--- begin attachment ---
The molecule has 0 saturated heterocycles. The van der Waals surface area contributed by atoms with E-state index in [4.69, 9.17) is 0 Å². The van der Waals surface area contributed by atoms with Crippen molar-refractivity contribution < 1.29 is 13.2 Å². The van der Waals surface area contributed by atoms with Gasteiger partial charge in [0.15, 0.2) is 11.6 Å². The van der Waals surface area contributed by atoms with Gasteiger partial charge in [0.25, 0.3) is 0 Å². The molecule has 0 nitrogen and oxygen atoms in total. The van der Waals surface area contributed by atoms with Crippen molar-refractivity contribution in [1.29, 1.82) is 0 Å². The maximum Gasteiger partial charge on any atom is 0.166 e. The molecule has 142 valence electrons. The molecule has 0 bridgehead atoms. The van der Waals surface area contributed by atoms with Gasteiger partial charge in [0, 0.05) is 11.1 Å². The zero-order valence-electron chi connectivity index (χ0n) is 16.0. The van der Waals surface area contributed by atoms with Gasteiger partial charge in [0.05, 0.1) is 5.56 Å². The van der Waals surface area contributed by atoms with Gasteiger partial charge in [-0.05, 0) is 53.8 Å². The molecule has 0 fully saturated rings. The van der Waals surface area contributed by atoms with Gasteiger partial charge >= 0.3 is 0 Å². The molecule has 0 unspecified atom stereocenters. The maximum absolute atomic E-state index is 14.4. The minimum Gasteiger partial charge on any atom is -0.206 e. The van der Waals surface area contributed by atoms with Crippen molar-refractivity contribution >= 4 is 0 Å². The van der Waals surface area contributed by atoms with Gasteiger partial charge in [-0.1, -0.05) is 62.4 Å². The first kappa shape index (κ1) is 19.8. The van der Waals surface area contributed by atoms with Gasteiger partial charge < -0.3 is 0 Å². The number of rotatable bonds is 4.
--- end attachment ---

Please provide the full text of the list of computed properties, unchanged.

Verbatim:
The molecule has 0 saturated heterocycles. The van der Waals surface area contributed by atoms with E-state index in [4.69, 9.17) is 0 Å². The van der Waals surface area contributed by atoms with Crippen molar-refractivity contribution < 1.29 is 13.2 Å². The van der Waals surface area contributed by atoms with Gasteiger partial charge in [0.15, 0.2) is 11.6 Å². The van der Waals surface area contributed by atoms with Gasteiger partial charge in [0.25, 0.3) is 0 Å². The molecule has 0 nitrogen and oxygen atoms in total. The van der Waals surface area contributed by atoms with Crippen molar-refractivity contribution in [1.29, 1.82) is 0 Å². The maximum Gasteiger partial charge on any atom is 0.166 e. The molecule has 142 valence electrons. The molecule has 0 bridgehead atoms. The van der Waals surface area contributed by atoms with Gasteiger partial charge in [0, 0.05) is 11.1 Å². The zero-order valence-electron chi connectivity index (χ0n) is 16.0. The van der Waals surface area contributed by atoms with Gasteiger partial charge in [0.05, 0.1) is 5.56 Å². The van der Waals surface area contributed by atoms with Gasteiger partial charge in [-0.05, 0) is 53.8 Å². The molecule has 0 fully saturated rings. The van der Waals surface area contributed by atoms with Gasteiger partial charge >= 0.3 is 0 Å². The molecule has 0 unspecified atom stereocenters. The maximum absolute atomic E-state index is 14.4. The minimum Gasteiger partial charge on any atom is -0.206 e. The van der Waals surface area contributed by atoms with Crippen molar-refractivity contribution >= 4 is 0 Å². The van der Waals surface area contributed by atoms with Gasteiger partial charge in [-0.1, -0.05) is 62.4 Å². The first kappa shape index (κ1) is 19.8. The van der Waals surface area contributed by atoms with Gasteiger partial charge < -0.3 is 0 Å². The number of rotatable bonds is 4.